These buttons are well laid out, but leaving some space between the volume keys and the Google Assistant button would’ve been a better idea since we often ended up pressing the Assistant key by mistake.
Around the back, up top, is the plastic casing with a glossy finish that houses the infrared and Bluetooth modules. The latter allows you to operate the TV without requiring a line of sight after it’s turned on, meaning you can point the remote in any direction and control the TV.
The Bluetooth connection also allows you to check the percentage of charge left in the AAA batteries by heading to the Settings > Remotes & accessories menu.
We don’t have any major complaints with the Realme Smart TV remote, but there’s one thing we’d like to point out: the Settings button on the remote doesn’t bring up the settings menu of the TV when you are watching videos in Netflix, YouTube, or Amazon Prime Video.
This is a downer because you can’t quickly tweak the audio and picture settings when watching videos and have to go to the homescreen, then to the Settings menu, and then return to the app, which is quite a chore. However, the Settings button did work with some apps, like the pre-installed Pango Browser.
Hardware and Software
The Realme Smart TV is powered by a MediaTek chipset, which includes a Mali-470 MP3 GPU and four Cortex-A53 CPU cores clocked at 1.1GHz. It has 1GB RAM and 8GB storage onboard, out of which 4.6GB is available to the user.
The smart TV takes about 40 seconds to turn on and performs smoothly. But there were a few times when the TV stuttered after starting up and responded late to the button presses, especially the volume keys. Fortunately, this didn’t happen often enough to hamper the user experience.
On the software side, the Realme Smart TV runs a stock version of Android TV that’s based on Android 9 Pie. The UI is pretty simple and easy to use and there aren’t too many pre-installed apps. You do get Netflix and Amazon Prime Video, though, which is something most users who stream movies online will download either way.
You also get a web browser called Pango Browser in case you want to surf the web on a big screen, and Media Player that lets you access locally stored files. Aside from that, the Realme Smart TV comes pre-installed with the usual set of Google apps, which include YouTube, Play Movies, Play Music, Play Games and Play Store.
The Realme Smart TV also comes with AI Point, which is where you find the installed apps, and long-pressing the home button on the remote lets you open the apps quickly through the Android TV’s app drawer.
The Realme Smart TV comes in two sizes – 32″ and 43″ – having a resolution of 1366×768 and 1920×1080 pixels, respectively, and a viewing angle of 178°.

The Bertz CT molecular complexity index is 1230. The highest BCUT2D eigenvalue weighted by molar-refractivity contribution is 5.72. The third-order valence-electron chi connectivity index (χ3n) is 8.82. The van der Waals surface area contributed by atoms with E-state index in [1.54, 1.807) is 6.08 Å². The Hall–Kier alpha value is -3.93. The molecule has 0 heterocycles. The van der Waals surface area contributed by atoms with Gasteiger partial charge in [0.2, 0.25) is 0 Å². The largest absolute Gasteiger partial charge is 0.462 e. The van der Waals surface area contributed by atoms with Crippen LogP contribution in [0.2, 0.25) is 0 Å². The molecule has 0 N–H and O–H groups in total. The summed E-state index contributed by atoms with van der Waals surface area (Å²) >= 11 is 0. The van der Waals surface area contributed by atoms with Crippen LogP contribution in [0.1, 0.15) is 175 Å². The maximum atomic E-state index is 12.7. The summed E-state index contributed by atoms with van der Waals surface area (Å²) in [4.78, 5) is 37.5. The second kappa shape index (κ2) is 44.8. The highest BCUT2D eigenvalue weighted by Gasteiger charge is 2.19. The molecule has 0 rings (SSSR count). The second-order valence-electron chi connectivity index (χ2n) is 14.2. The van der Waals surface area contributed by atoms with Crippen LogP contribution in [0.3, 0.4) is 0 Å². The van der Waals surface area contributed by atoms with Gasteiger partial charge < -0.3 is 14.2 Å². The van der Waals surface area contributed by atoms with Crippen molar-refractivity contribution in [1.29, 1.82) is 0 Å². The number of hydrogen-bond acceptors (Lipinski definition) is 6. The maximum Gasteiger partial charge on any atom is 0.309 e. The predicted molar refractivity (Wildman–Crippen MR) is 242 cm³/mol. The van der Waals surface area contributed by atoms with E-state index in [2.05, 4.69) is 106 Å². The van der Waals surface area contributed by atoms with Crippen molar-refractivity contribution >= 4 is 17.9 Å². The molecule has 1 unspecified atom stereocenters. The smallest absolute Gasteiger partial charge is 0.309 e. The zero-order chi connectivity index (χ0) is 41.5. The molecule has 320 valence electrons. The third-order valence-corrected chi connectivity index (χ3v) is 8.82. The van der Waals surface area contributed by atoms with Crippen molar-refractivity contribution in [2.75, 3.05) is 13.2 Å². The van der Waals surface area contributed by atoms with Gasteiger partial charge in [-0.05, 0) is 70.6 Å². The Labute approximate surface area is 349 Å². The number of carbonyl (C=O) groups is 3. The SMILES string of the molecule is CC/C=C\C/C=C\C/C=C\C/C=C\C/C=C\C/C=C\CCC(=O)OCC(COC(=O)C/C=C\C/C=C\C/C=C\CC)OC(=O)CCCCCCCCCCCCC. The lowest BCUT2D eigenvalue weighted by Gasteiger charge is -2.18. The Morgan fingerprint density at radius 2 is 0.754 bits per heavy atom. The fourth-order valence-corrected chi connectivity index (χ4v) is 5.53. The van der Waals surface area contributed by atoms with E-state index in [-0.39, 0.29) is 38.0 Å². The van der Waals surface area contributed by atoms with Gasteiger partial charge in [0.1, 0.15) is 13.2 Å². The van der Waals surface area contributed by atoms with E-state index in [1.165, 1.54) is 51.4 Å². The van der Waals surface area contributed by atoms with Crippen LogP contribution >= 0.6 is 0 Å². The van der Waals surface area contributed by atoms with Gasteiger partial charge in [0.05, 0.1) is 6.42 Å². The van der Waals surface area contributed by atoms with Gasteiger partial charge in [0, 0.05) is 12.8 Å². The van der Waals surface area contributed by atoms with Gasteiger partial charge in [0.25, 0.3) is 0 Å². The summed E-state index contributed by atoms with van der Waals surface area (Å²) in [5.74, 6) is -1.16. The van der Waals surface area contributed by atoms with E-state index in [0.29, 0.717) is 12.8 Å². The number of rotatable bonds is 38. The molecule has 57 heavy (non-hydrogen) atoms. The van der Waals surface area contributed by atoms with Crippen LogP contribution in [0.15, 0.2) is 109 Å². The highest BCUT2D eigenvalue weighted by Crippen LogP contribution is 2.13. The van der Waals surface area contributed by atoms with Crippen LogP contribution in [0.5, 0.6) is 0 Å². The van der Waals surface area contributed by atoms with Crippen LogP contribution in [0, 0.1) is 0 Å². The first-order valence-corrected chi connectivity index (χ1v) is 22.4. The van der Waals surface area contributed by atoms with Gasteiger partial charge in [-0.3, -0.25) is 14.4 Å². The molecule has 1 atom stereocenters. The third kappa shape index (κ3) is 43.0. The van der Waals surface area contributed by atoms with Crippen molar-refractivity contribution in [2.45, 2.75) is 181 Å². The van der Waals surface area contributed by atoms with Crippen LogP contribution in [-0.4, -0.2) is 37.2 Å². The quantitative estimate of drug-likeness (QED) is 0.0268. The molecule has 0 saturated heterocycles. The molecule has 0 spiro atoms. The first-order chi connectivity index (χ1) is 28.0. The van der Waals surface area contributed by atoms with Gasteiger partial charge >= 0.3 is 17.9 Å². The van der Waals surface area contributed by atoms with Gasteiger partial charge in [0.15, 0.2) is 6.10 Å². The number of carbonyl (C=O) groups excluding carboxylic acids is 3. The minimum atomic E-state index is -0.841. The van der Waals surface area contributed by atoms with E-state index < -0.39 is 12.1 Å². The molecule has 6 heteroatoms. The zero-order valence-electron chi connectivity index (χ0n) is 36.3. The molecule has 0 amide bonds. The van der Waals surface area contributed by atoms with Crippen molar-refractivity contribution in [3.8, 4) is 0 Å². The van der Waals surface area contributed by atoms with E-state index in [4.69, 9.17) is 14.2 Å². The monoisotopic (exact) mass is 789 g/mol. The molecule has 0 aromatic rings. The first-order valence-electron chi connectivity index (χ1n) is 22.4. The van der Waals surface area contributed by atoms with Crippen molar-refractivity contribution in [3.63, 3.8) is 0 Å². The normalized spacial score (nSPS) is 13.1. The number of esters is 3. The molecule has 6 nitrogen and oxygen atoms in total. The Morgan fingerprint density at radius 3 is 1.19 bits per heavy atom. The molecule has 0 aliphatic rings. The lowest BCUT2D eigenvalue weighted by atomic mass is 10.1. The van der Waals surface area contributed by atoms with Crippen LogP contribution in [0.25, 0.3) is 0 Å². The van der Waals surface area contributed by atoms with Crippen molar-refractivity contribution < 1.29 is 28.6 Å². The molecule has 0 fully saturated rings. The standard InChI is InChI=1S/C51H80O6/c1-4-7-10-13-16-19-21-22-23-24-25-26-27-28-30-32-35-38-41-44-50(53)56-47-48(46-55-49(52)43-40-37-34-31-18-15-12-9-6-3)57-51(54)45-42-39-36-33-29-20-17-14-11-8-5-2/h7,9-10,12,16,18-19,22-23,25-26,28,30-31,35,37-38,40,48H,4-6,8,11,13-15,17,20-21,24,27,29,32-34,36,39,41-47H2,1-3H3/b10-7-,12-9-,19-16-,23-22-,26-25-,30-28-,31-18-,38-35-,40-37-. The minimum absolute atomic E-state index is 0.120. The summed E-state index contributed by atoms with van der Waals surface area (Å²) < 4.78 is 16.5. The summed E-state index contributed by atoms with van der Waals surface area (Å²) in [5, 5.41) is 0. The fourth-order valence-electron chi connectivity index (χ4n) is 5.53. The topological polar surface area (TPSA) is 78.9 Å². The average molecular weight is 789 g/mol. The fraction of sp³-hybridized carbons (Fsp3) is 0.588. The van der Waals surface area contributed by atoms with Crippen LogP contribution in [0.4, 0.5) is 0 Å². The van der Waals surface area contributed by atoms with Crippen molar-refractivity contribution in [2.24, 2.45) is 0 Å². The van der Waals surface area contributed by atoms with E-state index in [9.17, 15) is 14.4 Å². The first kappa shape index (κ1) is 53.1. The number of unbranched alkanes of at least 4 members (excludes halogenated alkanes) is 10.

Realme says the panel has a peak brightness of 400 nits and the company also used the Chroma Boost technology – seen on its smartphones – to enhance the overall picture quality and improve the brightness, color accuracy, contrast, purity, and clarity.
Realme has used a VA (Vertically Aligned) type panel on the 43″ model, which compared to the IPS (In-Plane Switching) panels, has a higher contrast ratio and is better suited for those who are going to use the TV in a dark environment and don’t need wider viewing angles.
The screen itself isn’t HDR certified, but the Realme Smart TV does support HLG and HDR10 video decoding and allows us to watch HDR content on Netflix. But since HDR10 uses static metadata, the experience isn’t the same as you would get from an HDR certified panel, or maybe with an HDR10+ codec that uses dynamic metadata.
The display has decent color reproduction and contrast, but it’s not the best around. We noticed a lot of noise in dark scenes, and it was more evident in SDR irrespective of the type of scene.
The colors looked oversaturated at times and we noticed motion blur as well. There was also some color shifting at wider angles, but this shouldn’t be an issue if you aren’t going to watch the TV from extreme angles.
Watching the TV in a dark room was mostly a good experience, but with the lights on, the panel reflected the objects and persons – even during the scenes that weren’t too dark. You can improve the matters considerably by increasing the screen’s brightness though.
You also have the option to tinker with the other aspects of the picture to try and get the best possible results by heading to the Settings > Device Preferences > Picture menu. You can check out the screenshots below to get a better idea.
On the audio front, the Realme Smart TV is Dolby Audio certified and has a couple of bottom-firing symmetrical speakers onboard having a combined output of 24W. Each unit comprises a full-range dynamic speaker and a silk dome tweeter. Realme says the former delivers punchy bass and clear vocals, while the latter fully extends the high frequency range.
The speakers were loud enough and we never had to bump up the volume beyond 60%, but your mileage may vary depending on the size of your room, and if the loudness doesn’t suffice, you can attach an additional speaker set to the TV or maybe try Realme’s 100W Sound Bar that will be launched next week.
Realme 100W Sound Bar
Talking about the quality, we found the speakers to be lacking in bass and that left us wanting more, especially when watching action movies. However, dialogues were clear and the speakers produced the surround sound effects very well.
To eke out the best audio performance, you can head over to the Settings > Device Preferences > Sound menu and tune the audio to your liking.
The Realme Smart TV isn’t the best option in its segment and that was expected since it’s a first-gen product. However, the company has done a decent job with it by providing minimalist design, lightweight comfortable remote with all necessary buttons, stock Android, smooth performance, and HDR10 support.
Of course, the speakers lack bass and we had some issues with the display as well, but if you can look beyond that and are in the market for a TV that lets you stream content in FullHD resolution, or plan on investing in Realme’s ecosystem in the future, then you couldn’t really go wrong with the Realme Smart TV. But if you don’t want to compromise with the audio and picture quality at all, then you will have to look elsewhere, and maybe even shell out more money.
- Minimalist design and slim bezels
- Lightweight and ergonomic remote
- Smooth performance
- Stock Android with clean and simple UI
- Speakers lack bass
- Hard to reach ports
- Settings button on the remote doesn’t bring up the picture settings in OTT apps
- Stands aren’t confidence-inspiring as the TV wobbles easily